Aliens Will 'Look Like Us,' Say Oxford Scientists

Monday, 06 November 2017 - 1:47PM
Alien Life
Monday, 06 November 2017 - 1:47PM
Aliens Will 'Look Like Us,' Say Oxford Scientists
Image credit: Pixabay
Aliens might look even more surprising than we ever imagined—they could closely resemble life that's evolved on Earth, according to a group of Oxford scientists.

Alien lifeforms may not look at all familiar, but how such creatures arrive at their appearance could be a process known well on Earth: evolution.

According to four researchers working with the University of Oxford's Department of Zoology, using evolutionary theory allows us to predict an alien's appearance beyond the mechanical observations offered by way of physics, biology and chemistry—and instead take educated guesses due to the paths of complexity in extraterrestrial environments.

"Complexity," as the researchers explain, is a term applied loosely to the depth of functions, abilities and features found in living things. A human being is more complex than a virus, and a building full of people is more complex than one person.

The scientists believe that aliens would arise through natural selection on their worlds, just as earthlings of every sort do, which would result in a variety of complexities.

Earth creatures began down this road of complexity when some cellular life began a cooperation, with genes forming genomes; this collaboration led to the formation of multicellular organisms, and eventually into creatures with organs and limbs.

As this path continued, life on Earth increased in complexity as the cells in various beings share a goal of overcoming adversity to increase the chance of survival.

Similar transitions, the researchers surmise, are likely occurring elsewhere in space wherever life may have taken hold.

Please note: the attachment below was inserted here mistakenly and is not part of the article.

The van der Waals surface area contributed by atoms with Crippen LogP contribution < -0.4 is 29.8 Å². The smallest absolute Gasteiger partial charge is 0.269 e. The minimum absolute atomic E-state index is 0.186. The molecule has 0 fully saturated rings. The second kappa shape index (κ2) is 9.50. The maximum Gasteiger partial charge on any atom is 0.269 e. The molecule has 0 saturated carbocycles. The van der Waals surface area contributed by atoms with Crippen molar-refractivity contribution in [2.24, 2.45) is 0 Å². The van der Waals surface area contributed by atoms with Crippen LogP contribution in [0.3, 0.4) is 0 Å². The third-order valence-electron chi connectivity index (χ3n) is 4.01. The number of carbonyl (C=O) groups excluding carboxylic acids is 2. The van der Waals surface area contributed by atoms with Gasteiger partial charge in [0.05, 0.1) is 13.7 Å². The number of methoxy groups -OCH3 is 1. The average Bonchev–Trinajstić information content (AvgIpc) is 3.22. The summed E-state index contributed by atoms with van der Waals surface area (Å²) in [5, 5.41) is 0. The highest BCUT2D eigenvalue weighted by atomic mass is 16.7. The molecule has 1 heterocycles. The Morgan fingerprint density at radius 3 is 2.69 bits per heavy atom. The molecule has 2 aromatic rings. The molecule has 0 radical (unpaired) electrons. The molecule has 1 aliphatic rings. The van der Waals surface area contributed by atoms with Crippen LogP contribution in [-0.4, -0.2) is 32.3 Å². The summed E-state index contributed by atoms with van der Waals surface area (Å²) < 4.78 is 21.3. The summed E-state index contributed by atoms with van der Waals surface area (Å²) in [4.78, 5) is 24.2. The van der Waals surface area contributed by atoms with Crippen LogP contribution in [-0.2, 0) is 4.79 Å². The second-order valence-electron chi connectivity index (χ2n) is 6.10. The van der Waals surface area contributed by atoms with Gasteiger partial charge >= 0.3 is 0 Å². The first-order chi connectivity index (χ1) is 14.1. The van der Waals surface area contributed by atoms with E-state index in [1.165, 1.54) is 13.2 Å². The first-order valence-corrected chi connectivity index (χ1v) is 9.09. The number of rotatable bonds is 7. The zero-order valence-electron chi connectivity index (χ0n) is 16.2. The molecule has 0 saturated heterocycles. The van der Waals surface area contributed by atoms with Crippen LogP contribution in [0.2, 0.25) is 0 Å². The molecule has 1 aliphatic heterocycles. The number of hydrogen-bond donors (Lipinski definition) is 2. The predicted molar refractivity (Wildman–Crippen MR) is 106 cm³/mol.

The rise of complexities is connected to natural selection, as Charles Darwin's work demonstrates. The offspring of Earthly life inherits features from its parents, but there is variation in each generation, which also may behave differently from previous generations. Combine heritable aspects with variation and behavior, and the outcome of prosperity is natural selection.

Successful variations and behaviors in a creature contribute to increasing populations, while environmental changes can lead to changing, successful traits. There's no way to know what otherworldly environments may hold, but with natural selection so successful in our global backyard, the authors say that "without a designer, the only way to get something with the apparent purpose of replicating itself (something like a cell or a virus), is through natural selection. Consequently, if we can notice it as life, then it will have undergone natural selection (or have been designed by something that itself underwent natural selection)."

The Oxford researchers expect that extraterrestrial life will have undergone natural selection, and study co-author Sam Levin adds that "We can say that there is a level of predictability to evolution that would cause them to look like us."

That means that complex beings out there got that way much like we did on Earth, but to really prove this, they add one final admission: "Now we just need to find them."
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Aliens Will 'Look Like Us,' Say Oxford Scientists
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